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# I N D E PE N D E NT LE AR N I N G C E N T R E

CE N T RE D T U D E S I N D P E N DA N T E S

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Lesson 8 Assessment solutions

## Lesson 8 Assessment solutions

Task 1: How many postal codes can there be in Ontario?
1. Canadian postal codes are of the form letter number letter number letter number, such as
K2N3P8. In the province of Ontario all postal codes must begin with K, L, M, N, or P. How
many postal codes are possible for Ontario?
Solution
The only restriction is that the first letter must only be K, L, M, N or P, so there are 5 choices for
the first letter. Every other letter has 26 possibilities, and the numbers can each be selected in
10 ways. The calculation is 5 10 26 10 26 10 = 3 380 000. So, there are 3 380 000 possible
postal codes in Ontario.
Task 2: Cribbage hands
2. Answer the following questions.
a) In a cribbage game with 2 people, each player is dealt 6 cards to start a round. How
many 6-card hands are possible?
Solution
This is a combination of 52 cards taken 6 at a time. So, there are C(52, 6) possible 6-card
52!
52!
=
= 20 358 520. There are 20 358 520 6-card hands.
hands. C(52, 6) =
(52 6)!6! 46!6!
b) In a cribbage game with 3 or more people, only 5 cards are dealt to each player. How
many fewer 5-card hands are available than 6-card hands?
Solution
This is a combination of 52 cards taken 5 at a time. So, there are C(52, 5) possible 5-card
52!
52!
=
= 2 598 960. There are 2 598 960 possible 5-card hands.
hands. C(52, 5) =
(52 5)!5! 47!5!
Subtracting this number from the answer in part a) (20 358 520 2 598 960 = 17 759 560) gives
17 759 560 fewer 5-card hands than 6-card hands.
Task 3: Word contest
3. Suppose the city of Mississauga has a contest where they rearrange the letters of their city
name in a particular order. The city residents have to guess which order the city has chosen,
and the winner gets \$10 000. The rules allow people to submit more than one entry, but they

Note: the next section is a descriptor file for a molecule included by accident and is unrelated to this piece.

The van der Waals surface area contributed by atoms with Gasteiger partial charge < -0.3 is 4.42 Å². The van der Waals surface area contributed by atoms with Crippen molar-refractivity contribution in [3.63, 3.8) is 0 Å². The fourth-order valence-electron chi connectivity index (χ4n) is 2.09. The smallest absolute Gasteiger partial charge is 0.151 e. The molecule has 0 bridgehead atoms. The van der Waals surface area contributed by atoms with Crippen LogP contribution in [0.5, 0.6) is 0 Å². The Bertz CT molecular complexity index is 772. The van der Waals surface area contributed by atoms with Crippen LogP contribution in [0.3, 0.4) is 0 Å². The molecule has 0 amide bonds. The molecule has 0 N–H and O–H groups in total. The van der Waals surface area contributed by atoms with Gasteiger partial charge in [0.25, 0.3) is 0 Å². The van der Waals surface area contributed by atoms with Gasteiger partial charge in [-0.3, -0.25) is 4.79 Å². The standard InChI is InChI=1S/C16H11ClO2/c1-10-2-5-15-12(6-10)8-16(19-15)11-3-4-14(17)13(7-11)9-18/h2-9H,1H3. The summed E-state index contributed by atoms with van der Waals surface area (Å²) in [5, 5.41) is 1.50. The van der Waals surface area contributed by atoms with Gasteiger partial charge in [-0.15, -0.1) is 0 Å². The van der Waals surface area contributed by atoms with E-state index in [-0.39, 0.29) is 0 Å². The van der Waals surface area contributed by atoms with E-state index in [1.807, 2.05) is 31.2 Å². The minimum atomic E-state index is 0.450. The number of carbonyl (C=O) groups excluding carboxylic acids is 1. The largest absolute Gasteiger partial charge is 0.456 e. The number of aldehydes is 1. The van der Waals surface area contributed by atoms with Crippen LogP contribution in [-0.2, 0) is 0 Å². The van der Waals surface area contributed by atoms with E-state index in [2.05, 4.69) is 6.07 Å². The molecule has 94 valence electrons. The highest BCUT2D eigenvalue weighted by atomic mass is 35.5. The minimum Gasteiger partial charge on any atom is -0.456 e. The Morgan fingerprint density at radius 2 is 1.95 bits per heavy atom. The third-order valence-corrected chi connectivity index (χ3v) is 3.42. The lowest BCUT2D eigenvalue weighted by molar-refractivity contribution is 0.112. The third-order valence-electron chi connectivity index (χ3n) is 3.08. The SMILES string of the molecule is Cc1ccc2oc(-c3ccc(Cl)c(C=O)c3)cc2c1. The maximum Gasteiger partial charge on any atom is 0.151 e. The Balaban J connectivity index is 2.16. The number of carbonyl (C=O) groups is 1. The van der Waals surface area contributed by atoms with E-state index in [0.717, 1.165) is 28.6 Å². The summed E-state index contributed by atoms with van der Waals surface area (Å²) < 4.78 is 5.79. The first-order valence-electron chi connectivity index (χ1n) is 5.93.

each have to be mailed individually. A friend of yours wants to mail every possible entry to
be guaranteed to win the \$10 000. Explain to your friend why this isnt a good idea, including
a mathematical argument.
Solution

11!
= 415 800 (note that there are 4 Ss, 2 Is, and 2 As in MISSISSAUGA) possible
4!2!2!
arrangements for the letters in MISSISSAUGA. At \$0.96 per envelope to mail (85 cents plus
tax), it would cost 415 800 0.96 = \$399168 to send in every possible entry, which is much more
than the \$10 000 prize.

There are

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Lesson 8 Assessment solutions

## Task 4: Picking the team

4. A family has 3 boys and 5 girls. For each question below, show your calculations.
a) In how many ways can their parents choose a basketball team of 5 people?
Solution
There are no restrictions in part a), so this is choosing a group of 5 from 8 people.
8!
8!
C(8, 5) =
=
= 56 . The parents could pick 56 different teams.
(8 5)!5! 3!5!
b) How many of these teams will contain at least 3 girls? Use the indirect approach to find the
answer.
Solution
Note: You cant have 0 girls and 5 boys or 1 girl and 4 boys because there are only 3 boys.
The only possible arrangements are 2 girls and 3 boys, 3 girls and 2 boys, 4 girls and 1 boy, or
all 5 girls and no boys. At least 3 girls means all of the last three listed in the previous sentence.